If Budget 2020 left you confused about whether you’re better off or worse, take heart. You’re not alone. If the clarifications since Saturday are anything to go by, even the finance ministry seems to be scratching its head over several announcements made by Nirmala Sitharaman in India’s longest ever budget speech.
A day after the budget, Sitharaman said in an interview to Deccan Herald’s Annapurna Singh that her ministry will issue clarifications on the new personal tax regime.
For most salaried employees, direct taxes are the most important part of the budget. Two of the biggest talking points of Sitharaman’s budget were a proposed new tax structure for income tax and the announcement that NRIs who don’t pay taxes in other countries would be taxed in India.
Even as people remained confused by what the new tax regime means, Mint explained that most tax payers won’t benefit from shifting.The report said that calculation of tax payable under the new and old tax rates for two income levels — ₹10 lakh and ₹65 lakh — shows that people will pay more taxes under the new regime.
This, the report said, was because to avail the new tax rates, taxpayers will have to give up standard deductions such as the ₹1.5 lakh deduction under the Section 80C basket.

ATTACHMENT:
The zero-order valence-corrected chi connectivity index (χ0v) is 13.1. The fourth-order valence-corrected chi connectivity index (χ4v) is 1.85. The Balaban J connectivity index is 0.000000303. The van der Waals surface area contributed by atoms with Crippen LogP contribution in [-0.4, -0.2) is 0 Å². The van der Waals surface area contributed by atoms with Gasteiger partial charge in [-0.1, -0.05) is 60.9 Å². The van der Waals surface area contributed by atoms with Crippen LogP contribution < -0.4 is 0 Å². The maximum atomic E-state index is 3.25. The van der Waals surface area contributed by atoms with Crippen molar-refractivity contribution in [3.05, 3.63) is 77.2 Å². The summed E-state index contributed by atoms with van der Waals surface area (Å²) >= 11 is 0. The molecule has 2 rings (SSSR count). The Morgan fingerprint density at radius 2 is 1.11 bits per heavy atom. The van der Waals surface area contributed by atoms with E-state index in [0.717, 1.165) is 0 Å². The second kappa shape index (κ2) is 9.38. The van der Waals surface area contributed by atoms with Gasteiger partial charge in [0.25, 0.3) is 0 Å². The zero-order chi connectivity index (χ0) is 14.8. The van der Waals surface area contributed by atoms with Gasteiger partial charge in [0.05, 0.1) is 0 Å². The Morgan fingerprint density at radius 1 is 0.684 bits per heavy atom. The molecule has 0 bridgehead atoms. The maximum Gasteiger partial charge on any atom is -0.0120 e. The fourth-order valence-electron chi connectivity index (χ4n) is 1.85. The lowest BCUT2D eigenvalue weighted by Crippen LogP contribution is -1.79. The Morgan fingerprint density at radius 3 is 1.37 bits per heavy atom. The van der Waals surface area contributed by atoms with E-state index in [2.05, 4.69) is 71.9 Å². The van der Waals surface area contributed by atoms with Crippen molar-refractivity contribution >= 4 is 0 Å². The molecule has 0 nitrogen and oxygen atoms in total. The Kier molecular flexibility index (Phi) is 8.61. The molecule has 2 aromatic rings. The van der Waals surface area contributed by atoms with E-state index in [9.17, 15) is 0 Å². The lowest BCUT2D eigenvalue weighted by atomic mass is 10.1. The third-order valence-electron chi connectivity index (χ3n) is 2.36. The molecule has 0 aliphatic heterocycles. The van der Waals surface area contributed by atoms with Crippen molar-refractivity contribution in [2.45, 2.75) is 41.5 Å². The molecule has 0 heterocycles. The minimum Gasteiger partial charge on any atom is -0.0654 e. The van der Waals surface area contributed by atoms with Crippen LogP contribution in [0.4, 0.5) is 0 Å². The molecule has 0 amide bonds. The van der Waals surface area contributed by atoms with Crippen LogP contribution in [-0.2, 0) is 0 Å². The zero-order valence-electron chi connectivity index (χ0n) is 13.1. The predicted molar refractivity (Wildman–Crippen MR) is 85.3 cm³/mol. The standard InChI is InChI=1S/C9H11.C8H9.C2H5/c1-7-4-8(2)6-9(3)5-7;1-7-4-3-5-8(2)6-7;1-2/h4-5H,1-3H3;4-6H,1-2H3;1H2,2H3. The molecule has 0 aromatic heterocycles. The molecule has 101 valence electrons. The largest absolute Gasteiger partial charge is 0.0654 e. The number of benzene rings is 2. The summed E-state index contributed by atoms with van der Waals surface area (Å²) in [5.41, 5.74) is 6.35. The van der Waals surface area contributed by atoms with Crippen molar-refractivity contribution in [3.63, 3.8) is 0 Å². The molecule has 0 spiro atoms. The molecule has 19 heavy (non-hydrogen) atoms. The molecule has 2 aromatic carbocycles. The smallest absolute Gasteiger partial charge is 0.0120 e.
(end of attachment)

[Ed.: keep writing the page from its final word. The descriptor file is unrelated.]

This confusion, Sitharaman said in the interview with Singh, may be because of the finance ministry. Deccan Herald quoted her as saying, “There is definitely a lack of clarity. That is why we have started issuing clarifications... The ministry is doing the calculations. Once the due explanations are offered, it will be for everyone to see that the new tax regime is better off because the tax cuts are deeper. And, also we have not taken away all exemptions. There are certain exemptions, which are allowed even in the new system.”
She said the idea behind the new tax regime was to move to a system where rates are “significantly lower”, so that more people who complied with it.
The clarifications were not just restricted to the new tax regime, they were also related to the announcement on taxing NRI income. After this created an uproar—Kerala CM Pinarayi Vijayan wrote to PM Narendra Modi expressing concerns about this and another amendment related to the classification of NRIs—the finance ministry issued a clarification on Sunday that “those Indian citizens who are bonafide workers in other countries” will not be included in this tax net.
Sitharaman also said in a post-budget interaction with the media that the government had no intention of taxing the global income of NRIs.
“If you have a property here and you have a rent out of it, but because you are living there, you carry this rent into your income there and pay no tax there, pay no tax here ... since the property is in India, I have got a sovereign right to tax,” she said.
“I am not taxing what you’re earning in Dubai but that property which is giving you a rent here, you may be an NRI, you may be living there but that is revenue being generated here for you. So that’s the issue,” she added.
While many had assumed that NRIs working in countries without taxes such as UAE and Bahrain would have to pay taxes in India, a clarification was issued by Revenue Secretary Ajay Bhushan Pandey.